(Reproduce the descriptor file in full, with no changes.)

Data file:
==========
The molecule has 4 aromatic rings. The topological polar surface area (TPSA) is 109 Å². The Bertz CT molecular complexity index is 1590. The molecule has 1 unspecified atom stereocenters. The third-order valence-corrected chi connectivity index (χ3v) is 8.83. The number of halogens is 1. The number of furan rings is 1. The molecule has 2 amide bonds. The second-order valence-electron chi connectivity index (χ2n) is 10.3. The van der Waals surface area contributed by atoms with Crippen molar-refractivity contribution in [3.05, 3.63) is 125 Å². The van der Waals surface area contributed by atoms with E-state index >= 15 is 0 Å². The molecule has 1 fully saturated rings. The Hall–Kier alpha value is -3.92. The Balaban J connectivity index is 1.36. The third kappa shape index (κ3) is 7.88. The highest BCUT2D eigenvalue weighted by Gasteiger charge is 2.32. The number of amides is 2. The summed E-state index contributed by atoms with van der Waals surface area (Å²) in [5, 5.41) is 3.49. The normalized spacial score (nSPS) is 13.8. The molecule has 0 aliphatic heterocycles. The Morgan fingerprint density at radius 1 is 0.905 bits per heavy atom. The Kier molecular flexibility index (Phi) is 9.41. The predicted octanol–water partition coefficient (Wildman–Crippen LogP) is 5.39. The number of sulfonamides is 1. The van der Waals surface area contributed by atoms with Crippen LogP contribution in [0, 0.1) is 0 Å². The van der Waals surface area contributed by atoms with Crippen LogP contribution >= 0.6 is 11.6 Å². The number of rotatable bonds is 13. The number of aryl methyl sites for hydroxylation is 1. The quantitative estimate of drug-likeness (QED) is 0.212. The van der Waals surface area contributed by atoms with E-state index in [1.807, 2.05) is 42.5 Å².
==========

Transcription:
The molecule has 4 aromatic rings. The topological polar surface area (TPSA) is 109 Å². The Bertz CT molecular complexity index is 1590. The molecule has 1 unspecified atom stereocenters. The third-order valence-corrected chi connectivity index (χ3v) is 8.83. The number of halogens is 1. The number of furan rings is 1. The molecule has 2 amide bonds. The second-order valence-electron chi connectivity index (χ2n) is 10.3. The van der Waals surface area contributed by atoms with Crippen molar-refractivity contribution in [3.05, 3.63) is 125 Å². The van der Waals surface area contributed by atoms with E-state index >= 15 is 0 Å². The molecule has 1 fully saturated rings. The Hall–Kier alpha value is -3.92. The Balaban J connectivity index is 1.36. The third kappa shape index (κ3) is 7.88. The highest BCUT2D eigenvalue weighted by Gasteiger charge is 2.32. The number of amides is 2. The summed E-state index contributed by atoms with van der Waals surface area (Å²) in [5, 5.41) is 3.49. The normalized spacial score (nSPS) is 13.8. The molecule has 0 aliphatic heterocycles. The Morgan fingerprint density at radius 1 is 0.905 bits per heavy atom. The Kier molecular flexibility index (Phi) is 9.41. The predicted octanol–water partition coefficient (Wildman–Crippen LogP) is 5.39. The number of sulfonamides is 1. The van der Waals surface area contributed by atoms with Crippen LogP contribution in [0, 0.1) is 0 Å². The van der Waals surface area contributed by atoms with Crippen LogP contribution >= 0.6 is 11.6 Å². The number of rotatable bonds is 13. The number of aryl methyl sites for hydroxylation is 1. The quantitative estimate of drug-likeness (QED) is 0.212. The van der Waals surface area contributed by atoms with E-state index in [1.807, 2.05) is 42.5 Å².